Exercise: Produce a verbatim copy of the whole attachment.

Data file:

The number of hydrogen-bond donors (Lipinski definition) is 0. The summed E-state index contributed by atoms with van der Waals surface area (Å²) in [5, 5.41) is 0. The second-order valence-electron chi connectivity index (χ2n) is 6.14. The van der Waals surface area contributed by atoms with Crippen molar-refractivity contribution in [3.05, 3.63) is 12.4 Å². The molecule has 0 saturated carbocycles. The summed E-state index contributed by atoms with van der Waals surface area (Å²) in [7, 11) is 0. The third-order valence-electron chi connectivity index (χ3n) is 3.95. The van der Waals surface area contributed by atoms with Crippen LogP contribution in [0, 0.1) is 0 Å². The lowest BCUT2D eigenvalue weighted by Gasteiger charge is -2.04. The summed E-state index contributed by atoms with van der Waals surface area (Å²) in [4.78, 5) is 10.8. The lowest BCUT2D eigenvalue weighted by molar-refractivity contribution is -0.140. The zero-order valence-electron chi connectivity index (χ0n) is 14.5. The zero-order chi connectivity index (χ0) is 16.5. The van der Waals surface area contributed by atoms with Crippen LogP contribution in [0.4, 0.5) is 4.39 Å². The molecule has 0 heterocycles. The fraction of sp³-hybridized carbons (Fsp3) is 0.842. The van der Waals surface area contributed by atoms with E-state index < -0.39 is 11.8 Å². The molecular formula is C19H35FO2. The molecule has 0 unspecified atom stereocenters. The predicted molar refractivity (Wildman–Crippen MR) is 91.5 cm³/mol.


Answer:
The number of hydrogen-bond donors (Lipinski definition) is 0. The summed E-state index contributed by atoms with van der Waals surface area (Å²) in [5, 5.41) is 0. The second-order valence-electron chi connectivity index (χ2n) is 6.14. The van der Waals surface area contributed by atoms with Crippen molar-refractivity contribution in [3.05, 3.63) is 12.4 Å². The molecule has 0 saturated carbocycles. The summed E-state index contributed by atoms with van der Waals surface area (Å²) in [7, 11) is 0. The third-order valence-electron chi connectivity index (χ3n) is 3.95. The van der Waals surface area contributed by atoms with Crippen LogP contribution in [0, 0.1) is 0 Å². The lowest BCUT2D eigenvalue weighted by Gasteiger charge is -2.04. The summed E-state index contributed by atoms with van der Waals surface area (Å²) in [4.78, 5) is 10.8. The lowest BCUT2D eigenvalue weighted by molar-refractivity contribution is -0.140. The zero-order valence-electron chi connectivity index (χ0n) is 14.5. The zero-order chi connectivity index (χ0) is 16.5. The van der Waals surface area contributed by atoms with Crippen LogP contribution in [0.4, 0.5) is 4.39 Å². The molecule has 0 heterocycles. The fraction of sp³-hybridized carbons (Fsp3) is 0.842. The van der Waals surface area contributed by atoms with E-state index < -0.39 is 11.8 Å². The molecular formula is C19H35FO2. The molecule has 0 unspecified atom stereocenters. The predicted molar refractivity (Wildman–Crippen MR) is 91.5 cm³/mol.